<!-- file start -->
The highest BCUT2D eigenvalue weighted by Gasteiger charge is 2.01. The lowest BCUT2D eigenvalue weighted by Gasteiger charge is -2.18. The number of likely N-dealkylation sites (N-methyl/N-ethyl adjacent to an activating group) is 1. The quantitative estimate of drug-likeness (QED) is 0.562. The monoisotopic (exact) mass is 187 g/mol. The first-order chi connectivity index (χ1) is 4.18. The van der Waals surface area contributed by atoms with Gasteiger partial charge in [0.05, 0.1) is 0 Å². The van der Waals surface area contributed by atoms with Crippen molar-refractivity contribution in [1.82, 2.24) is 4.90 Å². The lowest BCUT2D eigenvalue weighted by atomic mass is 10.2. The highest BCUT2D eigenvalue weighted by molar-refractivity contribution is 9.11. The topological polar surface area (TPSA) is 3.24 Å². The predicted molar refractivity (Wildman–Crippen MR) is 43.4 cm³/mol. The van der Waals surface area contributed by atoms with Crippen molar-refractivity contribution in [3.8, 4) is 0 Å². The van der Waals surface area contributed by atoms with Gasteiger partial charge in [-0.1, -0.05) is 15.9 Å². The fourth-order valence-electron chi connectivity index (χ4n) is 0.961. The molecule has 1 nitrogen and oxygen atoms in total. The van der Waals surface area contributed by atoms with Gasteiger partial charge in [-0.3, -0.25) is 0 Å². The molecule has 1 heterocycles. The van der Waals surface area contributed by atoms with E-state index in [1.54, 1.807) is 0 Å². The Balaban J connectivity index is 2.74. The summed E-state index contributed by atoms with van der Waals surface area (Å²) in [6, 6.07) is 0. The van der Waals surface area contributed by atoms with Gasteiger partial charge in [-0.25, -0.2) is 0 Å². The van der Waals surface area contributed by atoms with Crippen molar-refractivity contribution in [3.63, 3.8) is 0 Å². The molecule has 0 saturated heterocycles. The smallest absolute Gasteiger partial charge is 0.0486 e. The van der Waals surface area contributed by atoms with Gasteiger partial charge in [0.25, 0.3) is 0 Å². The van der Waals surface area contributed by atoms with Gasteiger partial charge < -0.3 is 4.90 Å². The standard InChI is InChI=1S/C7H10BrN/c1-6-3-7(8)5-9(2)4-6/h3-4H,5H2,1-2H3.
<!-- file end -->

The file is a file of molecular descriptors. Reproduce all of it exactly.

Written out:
The highest BCUT2D eigenvalue weighted by Gasteiger charge is 2.01. The lowest BCUT2D eigenvalue weighted by Gasteiger charge is -2.18. The number of likely N-dealkylation sites (N-methyl/N-ethyl adjacent to an activating group) is 1. The quantitative estimate of drug-likeness (QED) is 0.562. The monoisotopic (exact) mass is 187 g/mol. The first-order chi connectivity index (χ1) is 4.18. The van der Waals surface area contributed by atoms with Gasteiger partial charge in [0.05, 0.1) is 0 Å². The van der Waals surface area contributed by atoms with Crippen molar-refractivity contribution in [1.82, 2.24) is 4.90 Å². The lowest BCUT2D eigenvalue weighted by atomic mass is 10.2. The highest BCUT2D eigenvalue weighted by molar-refractivity contribution is 9.11. The topological polar surface area (TPSA) is 3.24 Å². The predicted molar refractivity (Wildman–Crippen MR) is 43.4 cm³/mol. The van der Waals surface area contributed by atoms with Crippen molar-refractivity contribution in [3.8, 4) is 0 Å². The van der Waals surface area contributed by atoms with Gasteiger partial charge in [-0.1, -0.05) is 15.9 Å². The fourth-order valence-electron chi connectivity index (χ4n) is 0.961. The molecule has 1 nitrogen and oxygen atoms in total. The van der Waals surface area contributed by atoms with Gasteiger partial charge in [-0.3, -0.25) is 0 Å². The molecule has 1 heterocycles. The van der Waals surface area contributed by atoms with E-state index in [1.54, 1.807) is 0 Å². The Balaban J connectivity index is 2.74. The summed E-state index contributed by atoms with van der Waals surface area (Å²) in [6, 6.07) is 0. The van der Waals surface area contributed by atoms with Gasteiger partial charge in [-0.25, -0.2) is 0 Å². The van der Waals surface area contributed by atoms with Crippen molar-refractivity contribution in [3.63, 3.8) is 0 Å². The molecule has 0 saturated heterocycles. The smallest absolute Gasteiger partial charge is 0.0486 e. The van der Waals surface area contributed by atoms with Gasteiger partial charge in [0.25, 0.3) is 0 Å². The van der Waals surface area contributed by atoms with Gasteiger partial charge < -0.3 is 4.90 Å². The standard InChI is InChI=1S/C7H10BrN/c1-6-3-7(8)5-9(2)4-6/h3-4H,5H2,1-2H3.